June 7, 2019
15:00-16:30

  Long-term safety and efficacy of lumacaftor/ivacaftor therapy in patients aged 6-11 years with cystic fibrosis homozygous for the F508del-CFTR mutation (F/F)   Oral Presentation / New therapies and real life experience   Mark Chilvers  

June 7, 2019
15:00– 16:30

       

About Cystic Fibrosis
Cystic fibrosis is a rare, life-shortening genetic disease affecting approximately 75,000 people in North America, Europe and Australia.

CF is caused by a defective or missing CFTR protein resulting from mutations in the CFTR gene. Children must inherit two defective CFTR genes — one from each parent — to have CF. There are approximately 2,000 known mutations in the CFTR gene. Some of these mutations, which can be determined by a genetic test, or genotyping test, lead to CF by creating non-working or too few CFTR protein at the cell surface. The defective function or absence of CFTR protein results in poor flow of salt and water into and out of the cell in a number of organs. In the lungs, this leads to the buildup of abnormally thick, sticky mucus that can cause chronic lung infections and progressive lung damage in many patients that eventually leads to death. The median age of death is in the mid-to-late 20s.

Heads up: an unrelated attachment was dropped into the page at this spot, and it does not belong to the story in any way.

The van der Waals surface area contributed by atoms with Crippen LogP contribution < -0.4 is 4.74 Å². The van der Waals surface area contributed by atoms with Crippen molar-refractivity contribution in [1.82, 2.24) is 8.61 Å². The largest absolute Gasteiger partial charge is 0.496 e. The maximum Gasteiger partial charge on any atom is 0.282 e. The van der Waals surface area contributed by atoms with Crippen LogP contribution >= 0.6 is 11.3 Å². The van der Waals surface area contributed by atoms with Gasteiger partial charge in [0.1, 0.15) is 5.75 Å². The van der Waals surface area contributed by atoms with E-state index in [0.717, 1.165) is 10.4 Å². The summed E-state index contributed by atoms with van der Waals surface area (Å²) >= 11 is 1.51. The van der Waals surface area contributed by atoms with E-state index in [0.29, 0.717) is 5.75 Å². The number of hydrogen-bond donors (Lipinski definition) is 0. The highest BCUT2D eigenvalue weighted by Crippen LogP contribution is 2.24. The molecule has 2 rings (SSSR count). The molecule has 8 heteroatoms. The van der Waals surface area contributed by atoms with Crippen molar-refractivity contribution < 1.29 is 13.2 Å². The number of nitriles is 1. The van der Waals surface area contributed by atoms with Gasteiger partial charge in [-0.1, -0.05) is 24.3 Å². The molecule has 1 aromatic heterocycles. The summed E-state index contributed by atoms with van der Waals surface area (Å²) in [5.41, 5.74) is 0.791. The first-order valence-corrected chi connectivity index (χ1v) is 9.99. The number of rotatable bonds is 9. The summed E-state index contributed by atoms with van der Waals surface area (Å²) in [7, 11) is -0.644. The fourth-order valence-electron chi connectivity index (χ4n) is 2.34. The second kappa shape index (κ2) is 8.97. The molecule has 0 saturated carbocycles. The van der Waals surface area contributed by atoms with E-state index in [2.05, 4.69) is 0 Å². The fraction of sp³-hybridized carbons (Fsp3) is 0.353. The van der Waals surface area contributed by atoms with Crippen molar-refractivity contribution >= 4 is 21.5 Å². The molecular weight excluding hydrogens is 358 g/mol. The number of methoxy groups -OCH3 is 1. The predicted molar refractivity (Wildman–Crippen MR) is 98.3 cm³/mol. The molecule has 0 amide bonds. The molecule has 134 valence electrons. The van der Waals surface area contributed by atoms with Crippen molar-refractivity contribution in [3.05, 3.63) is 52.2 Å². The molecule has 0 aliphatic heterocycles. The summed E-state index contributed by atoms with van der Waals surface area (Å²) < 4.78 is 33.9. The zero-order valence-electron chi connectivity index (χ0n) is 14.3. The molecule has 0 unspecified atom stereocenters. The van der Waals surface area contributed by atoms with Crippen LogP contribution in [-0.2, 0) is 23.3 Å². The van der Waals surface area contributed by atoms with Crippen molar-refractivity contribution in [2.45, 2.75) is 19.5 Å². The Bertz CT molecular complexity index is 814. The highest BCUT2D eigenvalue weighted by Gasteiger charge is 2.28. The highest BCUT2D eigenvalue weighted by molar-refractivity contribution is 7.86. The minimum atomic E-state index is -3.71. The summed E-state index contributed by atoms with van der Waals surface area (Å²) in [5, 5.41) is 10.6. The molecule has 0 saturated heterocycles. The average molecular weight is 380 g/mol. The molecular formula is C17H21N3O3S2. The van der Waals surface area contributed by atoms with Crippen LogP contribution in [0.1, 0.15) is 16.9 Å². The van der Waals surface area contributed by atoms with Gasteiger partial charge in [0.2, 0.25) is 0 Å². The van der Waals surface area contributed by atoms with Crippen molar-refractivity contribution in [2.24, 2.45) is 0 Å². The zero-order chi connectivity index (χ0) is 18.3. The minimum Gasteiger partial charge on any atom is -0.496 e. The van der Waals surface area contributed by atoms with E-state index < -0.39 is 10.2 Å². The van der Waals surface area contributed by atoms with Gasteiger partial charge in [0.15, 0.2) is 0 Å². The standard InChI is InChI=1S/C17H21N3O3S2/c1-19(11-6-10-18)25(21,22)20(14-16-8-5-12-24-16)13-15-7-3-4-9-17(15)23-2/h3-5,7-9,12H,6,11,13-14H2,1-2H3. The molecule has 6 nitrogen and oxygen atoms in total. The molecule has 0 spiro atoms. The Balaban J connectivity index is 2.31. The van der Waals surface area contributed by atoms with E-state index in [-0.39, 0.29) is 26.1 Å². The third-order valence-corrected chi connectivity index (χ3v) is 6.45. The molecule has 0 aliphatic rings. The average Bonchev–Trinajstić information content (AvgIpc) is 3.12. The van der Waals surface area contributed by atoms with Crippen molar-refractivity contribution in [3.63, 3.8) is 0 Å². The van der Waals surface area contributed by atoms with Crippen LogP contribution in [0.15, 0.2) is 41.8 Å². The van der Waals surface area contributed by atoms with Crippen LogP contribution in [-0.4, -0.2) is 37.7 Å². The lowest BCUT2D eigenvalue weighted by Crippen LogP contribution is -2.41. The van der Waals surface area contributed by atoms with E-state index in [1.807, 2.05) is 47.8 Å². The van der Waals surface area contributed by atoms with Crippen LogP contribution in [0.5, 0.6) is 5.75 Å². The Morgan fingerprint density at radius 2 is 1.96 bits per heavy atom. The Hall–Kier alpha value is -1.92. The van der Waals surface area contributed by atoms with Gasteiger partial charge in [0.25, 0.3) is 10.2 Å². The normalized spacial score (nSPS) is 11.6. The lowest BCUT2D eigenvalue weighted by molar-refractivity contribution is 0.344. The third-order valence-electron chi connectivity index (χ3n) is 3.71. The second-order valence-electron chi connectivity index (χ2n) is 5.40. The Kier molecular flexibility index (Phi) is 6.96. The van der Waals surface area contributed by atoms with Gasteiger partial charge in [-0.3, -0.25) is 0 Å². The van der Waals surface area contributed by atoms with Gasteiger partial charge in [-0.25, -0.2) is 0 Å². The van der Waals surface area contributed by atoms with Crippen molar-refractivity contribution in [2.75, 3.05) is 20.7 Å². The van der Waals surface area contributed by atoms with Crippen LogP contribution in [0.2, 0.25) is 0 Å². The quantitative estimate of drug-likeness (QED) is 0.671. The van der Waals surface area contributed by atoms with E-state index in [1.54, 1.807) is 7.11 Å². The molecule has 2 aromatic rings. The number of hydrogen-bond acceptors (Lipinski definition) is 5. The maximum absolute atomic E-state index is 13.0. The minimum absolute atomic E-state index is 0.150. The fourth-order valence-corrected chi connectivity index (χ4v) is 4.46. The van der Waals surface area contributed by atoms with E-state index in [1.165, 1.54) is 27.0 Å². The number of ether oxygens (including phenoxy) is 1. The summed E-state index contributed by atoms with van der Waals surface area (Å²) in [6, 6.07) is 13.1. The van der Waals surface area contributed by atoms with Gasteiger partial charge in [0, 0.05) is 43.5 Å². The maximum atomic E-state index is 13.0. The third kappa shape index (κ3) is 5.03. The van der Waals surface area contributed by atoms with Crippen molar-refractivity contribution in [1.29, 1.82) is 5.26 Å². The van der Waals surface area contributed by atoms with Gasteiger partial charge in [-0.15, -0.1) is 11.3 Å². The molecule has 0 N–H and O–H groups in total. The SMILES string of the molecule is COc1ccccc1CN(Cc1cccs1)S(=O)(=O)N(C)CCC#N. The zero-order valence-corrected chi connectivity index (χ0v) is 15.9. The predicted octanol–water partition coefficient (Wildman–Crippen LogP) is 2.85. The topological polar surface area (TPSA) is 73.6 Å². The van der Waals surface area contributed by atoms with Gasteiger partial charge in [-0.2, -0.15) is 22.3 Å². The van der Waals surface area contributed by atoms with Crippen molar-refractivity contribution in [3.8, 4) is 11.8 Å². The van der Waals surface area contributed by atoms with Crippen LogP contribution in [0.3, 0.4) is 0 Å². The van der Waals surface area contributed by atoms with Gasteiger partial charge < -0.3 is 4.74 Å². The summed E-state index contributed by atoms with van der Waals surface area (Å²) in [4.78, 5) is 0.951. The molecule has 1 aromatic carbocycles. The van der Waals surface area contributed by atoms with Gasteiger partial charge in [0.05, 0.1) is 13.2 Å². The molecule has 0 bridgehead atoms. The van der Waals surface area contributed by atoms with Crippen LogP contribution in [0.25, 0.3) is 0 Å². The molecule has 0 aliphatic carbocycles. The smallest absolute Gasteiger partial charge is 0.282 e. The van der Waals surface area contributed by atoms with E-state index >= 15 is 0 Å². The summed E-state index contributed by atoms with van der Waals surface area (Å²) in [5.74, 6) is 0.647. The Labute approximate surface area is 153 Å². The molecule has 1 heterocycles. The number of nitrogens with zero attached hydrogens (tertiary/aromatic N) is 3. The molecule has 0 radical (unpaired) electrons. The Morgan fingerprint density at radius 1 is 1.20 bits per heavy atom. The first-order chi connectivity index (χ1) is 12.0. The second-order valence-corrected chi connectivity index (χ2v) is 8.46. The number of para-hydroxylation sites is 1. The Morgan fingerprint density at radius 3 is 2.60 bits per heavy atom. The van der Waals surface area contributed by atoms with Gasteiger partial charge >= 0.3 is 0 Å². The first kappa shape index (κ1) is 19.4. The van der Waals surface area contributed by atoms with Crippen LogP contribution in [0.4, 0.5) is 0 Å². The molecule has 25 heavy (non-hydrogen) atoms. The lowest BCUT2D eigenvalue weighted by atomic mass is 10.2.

About KALYDECO® (ivacaftor)
KALYDECO® (ivacaftor) is the first medicine to treat the underlying cause of CF in people with specific mutations in the CFTR gene. Known as a CFTR potentiator, KALYDECO is an oral medicine designed to keep CFTR proteins at the cell surface open longer to improve the transport of salt and water across the cell membrane, which helps hydrate and clear mucus from the airways. KALYDECO is available as 150 mg tablets for adults and pediatric patients age 6 years and older. It is also available as 25 mg, 50 mg and 75 mg granules in pediatric patients ages 6 months to less than 6 years.

People with CF who have specific mutations in the CFTR gene are currently indicated for KALYDECO in different countries across North America, Europe and other International markets.

U.S. INDICATION AND IMPORTANT SAFETY INFORMATION FOR KALYDECO® (ivacaftor):
KALYDECO (ivacaftor) is a prescription medicine used for the treatment of cystic fibrosis (CF) in patients age 6 months and older who have at least one mutation in their CFTR gene that is responsive to KALYDECO. Patients should talk to their doctor to learn if they have an indicated CFTR gene mutation. It is not known if KALYDECO is safe and effective in children under 6 months of age.

Patients should not take KALYDECO if they take certain medicines or herbal supplements, such as: the antibiotics rifampin or rifabutin; seizure medications such as phenobarbital, carbamazepine, or phenytoin; or St. John’s wort.

Before taking KALYDECO, patients should tell their doctor if they: have liver or kidney problems; drink grapefruit juice, or eat grapefruit or Seville oranges; are pregnant or plan to become pregnant because it is not known if KALYDECO will harm an unborn baby; and are breastfeeding or planning to breastfeed because is not known if KALYDECO passes into breast milk.